Also called: Pre-order page, Pre-sales
See also: Crowdfunding, Crowdsourcing, Spoof Landing Pages, Crowdfunding, Crowdsourcing
Requires existing audience or product
Relevant metrics: Conversions, Email signups
Validates: Viability, Desirability
How: Set up a one-page website, product page, or Kickstarter campaign where customers can pre-order your product before you have spent any time developing it or hiring people to make it happen. Nobody likes a scam, so explain and build trust that you will deliver the product you promise or return the money if the project is scrapped.
Why: Gauge demand for a product before building it and hence also the size of initial product runs.
This experiment is part of the Validation Patterns printed card deck
A collection of 60 product experiments that will validate your idea in a matter of days, not months. They are regularly used by product builders at companies like Google, Facebook, Dropbox, and Amazon.Get your deck!
Before the experiment
The first thing to do when planning any kind of test or experiment, is to figure out what you want to test. To make critical assumptions explicit, fill out an experiment sheet as you prepare your test. We created a sample sheet for you to get started. Download the Experiment Sheet.
As an experiment, it is quick and easy to set up a pre-order landing page and start asking for money for your product. In this way, you can test whether users are willing to put skin in the game and draw into their own pockets for the product you’re offering. Proving willingness to pay, it is almost as good as it gets.
As it’s so quick and easy to set up a pre-order experiment, this experiment is a great way to probe demand of a product – even before there is one. Once you see the pre-orders flowing in a tempo you are comfortable with, you can make the decision to set the actual production in motion. If you don’t see orders coming in as you like, you can repay the money to the hopeful early adapoters.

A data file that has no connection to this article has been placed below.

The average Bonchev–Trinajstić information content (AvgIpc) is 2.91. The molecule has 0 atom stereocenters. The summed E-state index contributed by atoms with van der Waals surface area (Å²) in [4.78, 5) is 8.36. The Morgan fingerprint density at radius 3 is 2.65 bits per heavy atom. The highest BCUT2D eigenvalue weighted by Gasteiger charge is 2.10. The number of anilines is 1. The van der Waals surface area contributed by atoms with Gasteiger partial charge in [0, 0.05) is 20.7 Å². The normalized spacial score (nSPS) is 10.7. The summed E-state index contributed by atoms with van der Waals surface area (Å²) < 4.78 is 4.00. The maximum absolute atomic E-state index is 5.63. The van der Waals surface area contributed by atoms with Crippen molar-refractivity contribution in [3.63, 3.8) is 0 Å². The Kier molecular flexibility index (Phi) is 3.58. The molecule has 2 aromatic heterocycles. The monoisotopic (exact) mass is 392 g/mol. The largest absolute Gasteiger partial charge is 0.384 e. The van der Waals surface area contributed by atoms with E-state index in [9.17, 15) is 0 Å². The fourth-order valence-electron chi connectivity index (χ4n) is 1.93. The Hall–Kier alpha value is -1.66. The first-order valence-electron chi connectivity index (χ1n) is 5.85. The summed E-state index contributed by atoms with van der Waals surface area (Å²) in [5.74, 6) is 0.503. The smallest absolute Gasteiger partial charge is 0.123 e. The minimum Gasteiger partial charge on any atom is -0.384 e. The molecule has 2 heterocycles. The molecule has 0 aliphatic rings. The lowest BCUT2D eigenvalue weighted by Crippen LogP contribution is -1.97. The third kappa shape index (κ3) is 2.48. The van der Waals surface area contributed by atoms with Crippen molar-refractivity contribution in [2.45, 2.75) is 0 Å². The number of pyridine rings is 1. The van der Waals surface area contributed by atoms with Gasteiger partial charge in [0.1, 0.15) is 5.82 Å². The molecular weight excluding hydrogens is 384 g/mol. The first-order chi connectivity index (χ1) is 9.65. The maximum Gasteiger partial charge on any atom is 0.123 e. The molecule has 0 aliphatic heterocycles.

Be honest and up-front with the premise
Be very explicit about the nature of your experiment: that if not enough demand is shown, the project won’t be realised. After having paied for a pre-order, customers should at all times know that there is a chance that what they just paid for won’t be – but that they will then get their money back. Consider using a crowdfunding platform for this rather than brewing your own setup, as this has all the relevant communication built-in.
After the experiment
To make sure you move forward, it is a good idea to systematically record your the insights you learned and what actions or decisions follow. We created a sample Learning Sheet, that will help you capture insights in the process of turning your product ideas successful. Download the Learning Sheet.
VR company, Oculus Rift, launched a pre-order page for its development kit before they began production.
- Choose the right MVP Type by Cobble Web
- The Real Startup book - Pre-sales by Tristan Kromer, et. al.